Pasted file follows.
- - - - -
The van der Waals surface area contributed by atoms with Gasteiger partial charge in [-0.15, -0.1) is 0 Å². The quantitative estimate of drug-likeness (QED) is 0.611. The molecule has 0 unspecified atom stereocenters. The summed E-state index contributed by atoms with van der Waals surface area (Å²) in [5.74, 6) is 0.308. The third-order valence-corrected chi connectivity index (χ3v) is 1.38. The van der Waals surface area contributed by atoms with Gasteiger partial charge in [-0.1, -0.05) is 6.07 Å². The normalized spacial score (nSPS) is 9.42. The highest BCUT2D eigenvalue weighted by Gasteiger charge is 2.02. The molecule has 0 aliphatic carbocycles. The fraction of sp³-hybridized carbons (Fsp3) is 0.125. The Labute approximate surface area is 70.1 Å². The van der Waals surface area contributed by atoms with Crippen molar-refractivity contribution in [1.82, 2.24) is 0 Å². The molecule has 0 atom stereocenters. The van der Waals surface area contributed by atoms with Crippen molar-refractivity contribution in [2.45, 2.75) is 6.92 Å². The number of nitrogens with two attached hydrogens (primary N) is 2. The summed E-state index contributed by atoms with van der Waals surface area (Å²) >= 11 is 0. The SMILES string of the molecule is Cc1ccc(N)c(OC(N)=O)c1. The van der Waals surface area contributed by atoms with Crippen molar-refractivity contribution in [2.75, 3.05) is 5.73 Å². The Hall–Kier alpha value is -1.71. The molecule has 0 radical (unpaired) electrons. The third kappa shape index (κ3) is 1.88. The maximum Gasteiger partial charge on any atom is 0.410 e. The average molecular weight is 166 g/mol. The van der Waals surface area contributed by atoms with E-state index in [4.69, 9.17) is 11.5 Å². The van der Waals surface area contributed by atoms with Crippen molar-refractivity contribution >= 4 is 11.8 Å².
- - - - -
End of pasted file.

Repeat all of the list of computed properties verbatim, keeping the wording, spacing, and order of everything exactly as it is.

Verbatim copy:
The van der Waals surface area contributed by atoms with Gasteiger partial charge in [-0.15, -0.1) is 0 Å². The quantitative estimate of drug-likeness (QED) is 0.611. The molecule has 0 unspecified atom stereocenters. The summed E-state index contributed by atoms with van der Waals surface area (Å²) in [5.74, 6) is 0.308. The third-order valence-corrected chi connectivity index (χ3v) is 1.38. The van der Waals surface area contributed by atoms with Gasteiger partial charge in [-0.1, -0.05) is 6.07 Å². The normalized spacial score (nSPS) is 9.42. The highest BCUT2D eigenvalue weighted by Gasteiger charge is 2.02. The molecule has 0 aliphatic carbocycles. The fraction of sp³-hybridized carbons (Fsp3) is 0.125. The Labute approximate surface area is 70.1 Å². The van der Waals surface area contributed by atoms with Crippen molar-refractivity contribution in [1.82, 2.24) is 0 Å². The molecule has 0 atom stereocenters. The van der Waals surface area contributed by atoms with Crippen molar-refractivity contribution in [2.45, 2.75) is 6.92 Å². The number of nitrogens with two attached hydrogens (primary N) is 2. The summed E-state index contributed by atoms with van der Waals surface area (Å²) >= 11 is 0. The SMILES string of the molecule is Cc1ccc(N)c(OC(N)=O)c1. The van der Waals surface area contributed by atoms with Crippen molar-refractivity contribution in [2.75, 3.05) is 5.73 Å². The Hall–Kier alpha value is -1.71. The molecule has 0 radical (unpaired) electrons. The third kappa shape index (κ3) is 1.88. The maximum Gasteiger partial charge on any atom is 0.410 e. The average molecular weight is 166 g/mol. The van der Waals surface area contributed by atoms with E-state index in [4.69, 9.17) is 11.5 Å². The van der Waals surface area contributed by atoms with Crippen molar-refractivity contribution >= 4 is 11.8 Å².